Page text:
While the Payment Card Industry (PCI) specification has always been a sore spot for many IT organizations, the latest iteration of the PCI specification is about to become a significantly more expensive endeavor for most organizations to comply with.
Rather than simply having a third-party certify PCI 3.0 compliance, IT organizations, by the latter part of 2014, are going to have to show they ran actual penetration testing in order to attain compliance. Those tests are going to not only have to address physical connections, but also any of the applications involving credit card transactions that an organization develops.
According to Rodolphe Simonetti, managing director of Verizon’s new Payment Card Industry Services, PCI 3.0 has a lot more teeth in terms of making sure an organization is able the comply with it. Nevertheless, like most specifications, Simonetti notes that PCI covers a base minimum level of security. The trap many organizations fall into, says Simonetti, is thinking that complying with PCI makes their organization secure.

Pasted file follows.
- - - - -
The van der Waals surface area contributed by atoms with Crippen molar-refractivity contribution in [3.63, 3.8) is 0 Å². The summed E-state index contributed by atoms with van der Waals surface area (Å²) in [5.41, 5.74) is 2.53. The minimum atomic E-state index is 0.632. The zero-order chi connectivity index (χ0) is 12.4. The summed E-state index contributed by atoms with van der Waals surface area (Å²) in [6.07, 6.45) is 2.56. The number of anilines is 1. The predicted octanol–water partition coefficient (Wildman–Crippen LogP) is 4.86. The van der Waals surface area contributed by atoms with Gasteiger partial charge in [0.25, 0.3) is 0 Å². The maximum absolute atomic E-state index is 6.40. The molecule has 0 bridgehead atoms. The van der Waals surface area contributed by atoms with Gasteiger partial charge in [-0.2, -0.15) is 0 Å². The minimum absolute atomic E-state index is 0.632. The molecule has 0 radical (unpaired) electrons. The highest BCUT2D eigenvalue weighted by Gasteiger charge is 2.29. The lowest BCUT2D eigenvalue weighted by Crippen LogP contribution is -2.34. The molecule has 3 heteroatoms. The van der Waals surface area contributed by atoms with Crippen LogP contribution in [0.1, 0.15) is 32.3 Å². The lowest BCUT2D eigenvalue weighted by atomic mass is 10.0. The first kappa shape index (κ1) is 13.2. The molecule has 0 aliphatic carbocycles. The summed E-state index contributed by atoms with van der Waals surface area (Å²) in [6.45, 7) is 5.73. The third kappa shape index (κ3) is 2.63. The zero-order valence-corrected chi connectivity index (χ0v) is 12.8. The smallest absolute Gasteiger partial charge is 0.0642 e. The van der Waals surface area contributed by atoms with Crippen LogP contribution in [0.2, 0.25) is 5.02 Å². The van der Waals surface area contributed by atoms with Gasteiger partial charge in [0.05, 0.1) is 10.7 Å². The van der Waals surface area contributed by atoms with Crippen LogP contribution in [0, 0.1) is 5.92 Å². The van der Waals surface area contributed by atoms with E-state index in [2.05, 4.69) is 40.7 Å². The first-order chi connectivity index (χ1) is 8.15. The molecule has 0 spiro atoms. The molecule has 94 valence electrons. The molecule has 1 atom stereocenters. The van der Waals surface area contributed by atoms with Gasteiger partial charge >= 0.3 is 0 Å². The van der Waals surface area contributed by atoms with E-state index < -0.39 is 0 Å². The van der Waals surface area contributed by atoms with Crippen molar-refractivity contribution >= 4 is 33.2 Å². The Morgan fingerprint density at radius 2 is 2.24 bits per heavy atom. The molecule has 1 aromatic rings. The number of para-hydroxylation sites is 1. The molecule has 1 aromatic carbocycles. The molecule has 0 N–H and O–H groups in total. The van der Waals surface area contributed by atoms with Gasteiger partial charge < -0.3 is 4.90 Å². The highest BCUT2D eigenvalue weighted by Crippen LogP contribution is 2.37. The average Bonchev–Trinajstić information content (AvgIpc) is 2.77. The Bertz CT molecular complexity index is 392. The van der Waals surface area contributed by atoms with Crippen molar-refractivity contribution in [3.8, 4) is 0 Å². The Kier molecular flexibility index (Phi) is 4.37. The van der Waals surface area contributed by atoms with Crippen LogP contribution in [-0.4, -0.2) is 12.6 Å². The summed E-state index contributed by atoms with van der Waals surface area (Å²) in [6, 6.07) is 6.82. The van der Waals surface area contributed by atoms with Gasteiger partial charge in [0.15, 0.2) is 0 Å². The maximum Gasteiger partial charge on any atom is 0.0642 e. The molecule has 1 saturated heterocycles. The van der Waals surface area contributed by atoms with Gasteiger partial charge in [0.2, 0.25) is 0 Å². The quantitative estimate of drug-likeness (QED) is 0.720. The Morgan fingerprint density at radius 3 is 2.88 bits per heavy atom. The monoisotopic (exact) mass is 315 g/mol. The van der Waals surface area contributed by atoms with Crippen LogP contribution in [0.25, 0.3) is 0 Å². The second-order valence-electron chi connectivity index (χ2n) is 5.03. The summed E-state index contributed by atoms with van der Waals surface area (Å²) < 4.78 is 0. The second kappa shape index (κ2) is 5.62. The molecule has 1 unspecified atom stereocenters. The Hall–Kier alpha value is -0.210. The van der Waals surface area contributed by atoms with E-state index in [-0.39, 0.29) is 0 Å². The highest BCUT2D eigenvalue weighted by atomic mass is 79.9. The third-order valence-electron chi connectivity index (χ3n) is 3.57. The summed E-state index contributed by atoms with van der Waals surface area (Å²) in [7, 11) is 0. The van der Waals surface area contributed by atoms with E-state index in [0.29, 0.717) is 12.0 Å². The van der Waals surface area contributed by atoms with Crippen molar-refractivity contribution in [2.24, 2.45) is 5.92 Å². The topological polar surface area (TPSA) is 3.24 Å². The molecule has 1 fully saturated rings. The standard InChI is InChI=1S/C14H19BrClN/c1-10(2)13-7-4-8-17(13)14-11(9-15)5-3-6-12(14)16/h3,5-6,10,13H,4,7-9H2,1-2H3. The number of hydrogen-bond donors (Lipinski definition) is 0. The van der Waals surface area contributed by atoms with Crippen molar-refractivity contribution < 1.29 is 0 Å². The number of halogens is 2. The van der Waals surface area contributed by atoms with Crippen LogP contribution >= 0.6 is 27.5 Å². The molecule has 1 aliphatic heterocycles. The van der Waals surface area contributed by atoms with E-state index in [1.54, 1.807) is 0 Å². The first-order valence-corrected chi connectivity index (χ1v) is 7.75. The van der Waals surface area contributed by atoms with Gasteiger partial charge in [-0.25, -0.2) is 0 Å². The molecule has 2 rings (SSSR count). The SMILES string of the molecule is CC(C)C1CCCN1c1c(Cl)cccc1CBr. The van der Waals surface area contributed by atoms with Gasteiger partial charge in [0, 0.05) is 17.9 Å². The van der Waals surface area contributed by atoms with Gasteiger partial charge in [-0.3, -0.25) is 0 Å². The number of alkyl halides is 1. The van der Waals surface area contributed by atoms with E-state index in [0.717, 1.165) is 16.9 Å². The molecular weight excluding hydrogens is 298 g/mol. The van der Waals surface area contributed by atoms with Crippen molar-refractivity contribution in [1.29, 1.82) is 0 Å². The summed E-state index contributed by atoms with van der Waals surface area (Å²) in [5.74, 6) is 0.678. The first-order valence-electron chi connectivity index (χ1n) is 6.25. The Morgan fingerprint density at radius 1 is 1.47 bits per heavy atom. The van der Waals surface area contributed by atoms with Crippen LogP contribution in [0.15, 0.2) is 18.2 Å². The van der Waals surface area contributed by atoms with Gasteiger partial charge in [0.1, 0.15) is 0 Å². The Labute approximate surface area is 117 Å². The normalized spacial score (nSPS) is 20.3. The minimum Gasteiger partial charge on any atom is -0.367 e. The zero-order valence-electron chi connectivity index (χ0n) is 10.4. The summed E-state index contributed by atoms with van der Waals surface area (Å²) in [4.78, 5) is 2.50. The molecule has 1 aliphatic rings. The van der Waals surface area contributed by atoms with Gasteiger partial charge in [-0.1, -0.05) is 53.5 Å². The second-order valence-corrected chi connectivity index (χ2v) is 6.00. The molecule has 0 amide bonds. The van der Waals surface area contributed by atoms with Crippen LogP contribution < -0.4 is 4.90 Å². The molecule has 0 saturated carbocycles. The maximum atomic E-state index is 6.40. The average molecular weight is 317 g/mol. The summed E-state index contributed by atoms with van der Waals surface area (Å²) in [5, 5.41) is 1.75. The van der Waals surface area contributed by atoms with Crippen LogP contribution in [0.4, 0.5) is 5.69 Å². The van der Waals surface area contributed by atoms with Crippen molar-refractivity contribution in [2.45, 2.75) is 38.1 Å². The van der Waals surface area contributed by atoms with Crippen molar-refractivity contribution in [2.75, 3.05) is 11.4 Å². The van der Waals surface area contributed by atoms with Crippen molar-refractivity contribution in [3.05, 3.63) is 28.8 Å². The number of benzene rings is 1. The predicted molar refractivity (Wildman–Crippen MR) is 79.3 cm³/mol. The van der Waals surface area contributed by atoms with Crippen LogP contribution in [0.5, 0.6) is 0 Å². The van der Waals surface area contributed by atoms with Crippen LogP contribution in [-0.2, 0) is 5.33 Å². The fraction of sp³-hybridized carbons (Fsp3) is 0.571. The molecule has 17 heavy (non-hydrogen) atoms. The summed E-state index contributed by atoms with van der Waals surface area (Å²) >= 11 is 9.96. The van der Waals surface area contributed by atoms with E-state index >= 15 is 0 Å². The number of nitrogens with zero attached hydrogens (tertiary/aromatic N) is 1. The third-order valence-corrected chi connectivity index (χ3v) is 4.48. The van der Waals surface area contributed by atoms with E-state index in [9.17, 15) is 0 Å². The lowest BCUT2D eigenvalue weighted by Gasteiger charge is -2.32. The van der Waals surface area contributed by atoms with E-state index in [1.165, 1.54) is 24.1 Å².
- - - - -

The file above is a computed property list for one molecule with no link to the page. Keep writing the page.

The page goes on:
Audits associated with any compliance specification consume a lot of time. But for the most part, they have tended to concentrate on theoretical. Penetration testing represents a significantly higher threshold in terms of achieving compliance. But just because your organization may be able to pass those tests, one should not assume that hackers and other purveyors of malware are going to limit their attacks to the scope of the tests covered within the PCI specification.
Technically, PCI 3.0 goes into effect starting in January of 2014. But like most specifications, there is a fair amount of time before organizations have to show they are in compliance. However, like most tests, cramming for this one the days and nights before is probably not going to lead to a passing grade.